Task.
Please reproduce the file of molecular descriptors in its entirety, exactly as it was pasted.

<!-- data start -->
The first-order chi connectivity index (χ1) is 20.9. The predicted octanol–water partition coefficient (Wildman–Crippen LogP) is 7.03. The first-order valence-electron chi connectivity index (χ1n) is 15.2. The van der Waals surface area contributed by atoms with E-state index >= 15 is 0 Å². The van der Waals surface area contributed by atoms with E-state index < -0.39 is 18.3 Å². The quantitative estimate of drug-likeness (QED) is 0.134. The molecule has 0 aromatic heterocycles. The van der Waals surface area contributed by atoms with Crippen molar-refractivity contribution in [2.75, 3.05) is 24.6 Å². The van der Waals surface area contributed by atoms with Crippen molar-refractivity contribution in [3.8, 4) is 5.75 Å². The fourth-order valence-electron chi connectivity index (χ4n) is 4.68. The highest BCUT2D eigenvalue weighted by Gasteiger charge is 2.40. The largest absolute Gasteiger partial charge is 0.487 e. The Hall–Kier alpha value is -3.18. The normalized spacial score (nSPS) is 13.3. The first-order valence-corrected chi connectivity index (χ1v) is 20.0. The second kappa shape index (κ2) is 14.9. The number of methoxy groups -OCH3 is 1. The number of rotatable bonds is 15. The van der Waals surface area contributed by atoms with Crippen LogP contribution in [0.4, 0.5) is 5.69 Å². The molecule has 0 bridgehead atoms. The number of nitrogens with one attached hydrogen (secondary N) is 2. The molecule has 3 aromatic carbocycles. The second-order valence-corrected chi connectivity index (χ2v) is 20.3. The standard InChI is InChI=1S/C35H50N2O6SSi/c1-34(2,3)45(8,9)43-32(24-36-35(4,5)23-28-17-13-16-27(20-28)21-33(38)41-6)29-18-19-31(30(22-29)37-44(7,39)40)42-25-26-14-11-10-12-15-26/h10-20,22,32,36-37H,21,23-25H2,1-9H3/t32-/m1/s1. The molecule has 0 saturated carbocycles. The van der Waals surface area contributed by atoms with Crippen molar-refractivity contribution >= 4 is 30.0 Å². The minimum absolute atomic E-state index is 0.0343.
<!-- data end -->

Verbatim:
The first-order chi connectivity index (χ1) is 20.9. The predicted octanol–water partition coefficient (Wildman–Crippen LogP) is 7.03. The first-order valence-electron chi connectivity index (χ1n) is 15.2. The van der Waals surface area contributed by atoms with E-state index >= 15 is 0 Å². The van der Waals surface area contributed by atoms with E-state index < -0.39 is 18.3 Å². The quantitative estimate of drug-likeness (QED) is 0.134. The molecule has 0 aromatic heterocycles. The van der Waals surface area contributed by atoms with Crippen molar-refractivity contribution in [2.75, 3.05) is 24.6 Å². The van der Waals surface area contributed by atoms with Crippen molar-refractivity contribution in [3.8, 4) is 5.75 Å². The fourth-order valence-electron chi connectivity index (χ4n) is 4.68. The highest BCUT2D eigenvalue weighted by Gasteiger charge is 2.40. The largest absolute Gasteiger partial charge is 0.487 e. The Hall–Kier alpha value is -3.18. The normalized spacial score (nSPS) is 13.3. The first-order valence-corrected chi connectivity index (χ1v) is 20.0. The second kappa shape index (κ2) is 14.9. The number of methoxy groups -OCH3 is 1. The number of rotatable bonds is 15. The van der Waals surface area contributed by atoms with Crippen LogP contribution in [0.4, 0.5) is 5.69 Å². The molecule has 0 bridgehead atoms. The number of nitrogens with one attached hydrogen (secondary N) is 2. The molecule has 3 aromatic carbocycles. The second-order valence-corrected chi connectivity index (χ2v) is 20.3. The standard InChI is InChI=1S/C35H50N2O6SSi/c1-34(2,3)45(8,9)43-32(24-36-35(4,5)23-28-17-13-16-27(20-28)21-33(38)41-6)29-18-19-31(30(22-29)37-44(7,39)40)42-25-26-14-11-10-12-15-26/h10-20,22,32,36-37H,21,23-25H2,1-9H3/t32-/m1/s1. The molecule has 0 saturated carbocycles. The van der Waals surface area contributed by atoms with Crippen molar-refractivity contribution >= 4 is 30.0 Å². The minimum absolute atomic E-state index is 0.0343.